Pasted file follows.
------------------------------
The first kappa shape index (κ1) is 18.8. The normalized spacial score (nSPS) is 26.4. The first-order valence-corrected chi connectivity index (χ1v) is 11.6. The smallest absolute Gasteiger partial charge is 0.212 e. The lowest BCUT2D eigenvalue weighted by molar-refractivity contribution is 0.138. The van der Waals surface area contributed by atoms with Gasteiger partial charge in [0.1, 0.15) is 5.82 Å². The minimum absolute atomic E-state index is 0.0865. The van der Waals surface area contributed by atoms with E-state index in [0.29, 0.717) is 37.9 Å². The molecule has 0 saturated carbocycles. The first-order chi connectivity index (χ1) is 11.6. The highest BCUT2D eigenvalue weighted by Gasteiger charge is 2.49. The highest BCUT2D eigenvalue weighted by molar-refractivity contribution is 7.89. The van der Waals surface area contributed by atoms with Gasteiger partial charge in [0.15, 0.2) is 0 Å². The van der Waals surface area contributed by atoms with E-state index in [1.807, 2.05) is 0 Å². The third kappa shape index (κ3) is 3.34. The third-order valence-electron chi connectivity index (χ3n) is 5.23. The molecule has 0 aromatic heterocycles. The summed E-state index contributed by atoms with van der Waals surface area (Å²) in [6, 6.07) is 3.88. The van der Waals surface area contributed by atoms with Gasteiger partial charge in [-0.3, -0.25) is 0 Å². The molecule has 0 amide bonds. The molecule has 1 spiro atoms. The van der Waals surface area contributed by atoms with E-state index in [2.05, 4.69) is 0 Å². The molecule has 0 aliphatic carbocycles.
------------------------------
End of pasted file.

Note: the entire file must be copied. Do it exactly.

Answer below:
The first kappa shape index (κ1) is 18.8. The normalized spacial score (nSPS) is 26.4. The first-order valence-corrected chi connectivity index (χ1v) is 11.6. The smallest absolute Gasteiger partial charge is 0.212 e. The lowest BCUT2D eigenvalue weighted by molar-refractivity contribution is 0.138. The van der Waals surface area contributed by atoms with Gasteiger partial charge in [0.1, 0.15) is 5.82 Å². The minimum absolute atomic E-state index is 0.0865. The van der Waals surface area contributed by atoms with E-state index in [0.29, 0.717) is 37.9 Å². The molecule has 0 saturated carbocycles. The first-order chi connectivity index (χ1) is 11.6. The highest BCUT2D eigenvalue weighted by Gasteiger charge is 2.49. The highest BCUT2D eigenvalue weighted by molar-refractivity contribution is 7.89. The van der Waals surface area contributed by atoms with Gasteiger partial charge in [0.15, 0.2) is 0 Å². The van der Waals surface area contributed by atoms with E-state index in [1.807, 2.05) is 0 Å². The third kappa shape index (κ3) is 3.34. The third-order valence-electron chi connectivity index (χ3n) is 5.23. The molecule has 0 aromatic heterocycles. The summed E-state index contributed by atoms with van der Waals surface area (Å²) in [6, 6.07) is 3.88. The van der Waals surface area contributed by atoms with Gasteiger partial charge in [-0.3, -0.25) is 0 Å². The molecule has 0 amide bonds. The molecule has 1 spiro atoms. The van der Waals surface area contributed by atoms with E-state index in [2.05, 4.69) is 0 Å². The molecule has 0 aliphatic carbocycles.